Some years ago, I visited an upstart little winery in Australia by the name of Yellow Tail, along with an enthusiastic group of Aussie and Kiwi wholesalers. We shared a casual lunch at makeshift tables in the warehouse (they’d expanded so fast there was no reception room), along with several local growers, who had been asked to bring along their own wines.
Many were of Italian descent and brought what they liked drink at home: big, dark, robust and very barbie friendly Tannat—which, believe me, goes very well indeed with anything slightly charred—especially kangaroo. Even though the variety has its origins in southwestern France, it’s popular in many other parts of the world, including in Italy, and particularly in Puglia, as a blending grape.
Argentina is also making some impressive Tannat, especially ‘up north’, from high elevation plantings in Cafayate. And the variety is the (much softer) backbone of Uruguay’s production.
Apparently, Yellow Tail also makes Tannat but we don’t see it here in Canada. I guess we’re just too wimpy, obviously…although it does wind up in the UK in some Tesco blends.
It should come as no surprise that the one place in BC that you can find Tannat is on the slopes of the Osoyoos East Bench, at Moon Curser—about as far removed from the Aussie juggernaut imaginable.
This winery has a well earned rep for thinking outside the box. All you need do to understand why is to check out their label, which rocketed them from being quietly sedate Twisted Tree to cheeky-naughty Moon Curser, with its fantasy-filled cross-border smuggling theme.
It’s now two years since they made the switch and the method in their madness (at the time, when the goofy-foxy-donkey gold runners first appeared, many thought they were totally cracked) is now quite apparent.
When the South Okanagan eventually emerges from its sub-appellation skirmishes, you can be sure that the Osoyoos East Bench will have its own claim to fame. At least it should. And given our experience of tasting their new releases over the last couple of weeks, Moon Curser’s ‘border vines’ will be a big part of it.
I also like their chutzpah in not only making wines of character but persevering with some varieties that are less familiar to many consumers in BC but which obviously have true potential on their terroir. What stands out for me is the theme of lively acidity that runs through these drops, making them more than just ‘big reds’ and entirely food friendly.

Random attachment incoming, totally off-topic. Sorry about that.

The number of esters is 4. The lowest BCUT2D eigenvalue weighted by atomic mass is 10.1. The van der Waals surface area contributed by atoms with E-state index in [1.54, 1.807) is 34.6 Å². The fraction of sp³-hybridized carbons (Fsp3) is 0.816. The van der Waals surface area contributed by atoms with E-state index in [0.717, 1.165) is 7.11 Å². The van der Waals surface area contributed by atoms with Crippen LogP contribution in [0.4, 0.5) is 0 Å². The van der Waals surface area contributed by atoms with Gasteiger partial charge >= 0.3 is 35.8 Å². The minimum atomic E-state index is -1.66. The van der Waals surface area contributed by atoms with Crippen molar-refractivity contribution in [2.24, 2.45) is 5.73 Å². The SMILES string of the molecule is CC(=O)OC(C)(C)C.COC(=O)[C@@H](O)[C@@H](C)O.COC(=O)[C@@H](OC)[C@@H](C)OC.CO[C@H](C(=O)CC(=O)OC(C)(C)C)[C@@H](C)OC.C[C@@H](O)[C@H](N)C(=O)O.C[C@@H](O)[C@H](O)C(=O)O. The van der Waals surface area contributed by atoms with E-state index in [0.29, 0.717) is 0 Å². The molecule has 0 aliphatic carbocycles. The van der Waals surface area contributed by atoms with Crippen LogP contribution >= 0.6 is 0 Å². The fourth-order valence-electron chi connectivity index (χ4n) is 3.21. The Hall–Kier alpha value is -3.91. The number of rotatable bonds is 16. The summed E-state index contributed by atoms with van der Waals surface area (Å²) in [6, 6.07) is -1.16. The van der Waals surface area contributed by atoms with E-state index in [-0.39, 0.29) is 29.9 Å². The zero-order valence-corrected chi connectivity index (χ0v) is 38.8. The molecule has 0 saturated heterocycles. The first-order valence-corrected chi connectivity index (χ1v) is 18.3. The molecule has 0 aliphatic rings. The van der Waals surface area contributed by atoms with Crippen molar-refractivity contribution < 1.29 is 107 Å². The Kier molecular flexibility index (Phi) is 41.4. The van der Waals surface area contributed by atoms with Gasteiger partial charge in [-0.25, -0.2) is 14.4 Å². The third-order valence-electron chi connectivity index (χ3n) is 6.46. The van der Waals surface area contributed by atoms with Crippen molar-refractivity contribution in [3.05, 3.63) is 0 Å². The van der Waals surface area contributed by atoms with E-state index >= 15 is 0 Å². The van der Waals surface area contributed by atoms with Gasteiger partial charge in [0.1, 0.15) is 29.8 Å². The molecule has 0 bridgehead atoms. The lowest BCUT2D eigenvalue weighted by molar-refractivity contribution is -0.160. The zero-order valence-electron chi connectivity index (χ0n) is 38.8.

Here’s a few highlights worth lying in wait for…
• Dead of Night 2010. Even though the Tannat was initially bottled as a single variety, it gets put to better use as a partner in crime for Syrah in this beefy but polished red that nicely balances ripeness and acidity. The Syrah brings peppery and meaty notes with added structure and depth from the Tannat. $38 / 91 pts.
• Syrah 2011. While the more “serious” Contraband Syrah gets the fancy gold label treatment, this white label covert Côte Roti nod (7% Viognier) adds up to excellent value from what for many was a challenging year. Medium bodied with black fruit on top, a decent meaty, peppery streak with a touch of anise wrapped in easy tannins, cautious oak and good acidity. $25 / 90 pts.
• Tempranillo 2011. Malbec, Petit Verdot, even Touriga Naçional (a stunner – complex, blackberry, anise, cherry and spice, 91 pts): no shortage of worthy reds in this flasker’s arsenal but it’s the Tempranillo that piques my interest, in part because others (such as Stag’s Hollow), are also having success with the variety. This one has me drawing comparisons to Rioja, with vibrant cherry and earthy notes over a Pinot-like, slight savoury streak. $29 / 89 pts. $29
• Afraid of the Dark 2012. (‘White label’). A character packed ‘Rhone-Ranger’ white in a sea of reds, this artful, unoaked blend of Roussanne (47%), Viognier (31%) and Marsanne yields a mouthful of a dry white, with floral and stonefruit notes on top, followed by a layered, complex, juicy palate of citrus and peach through a lengthy end. $22 / 90 pts.
Now if I could just waylay the guy with the 2011 Border Vines …
More at mooncurser.com
This post appears in the North Shore News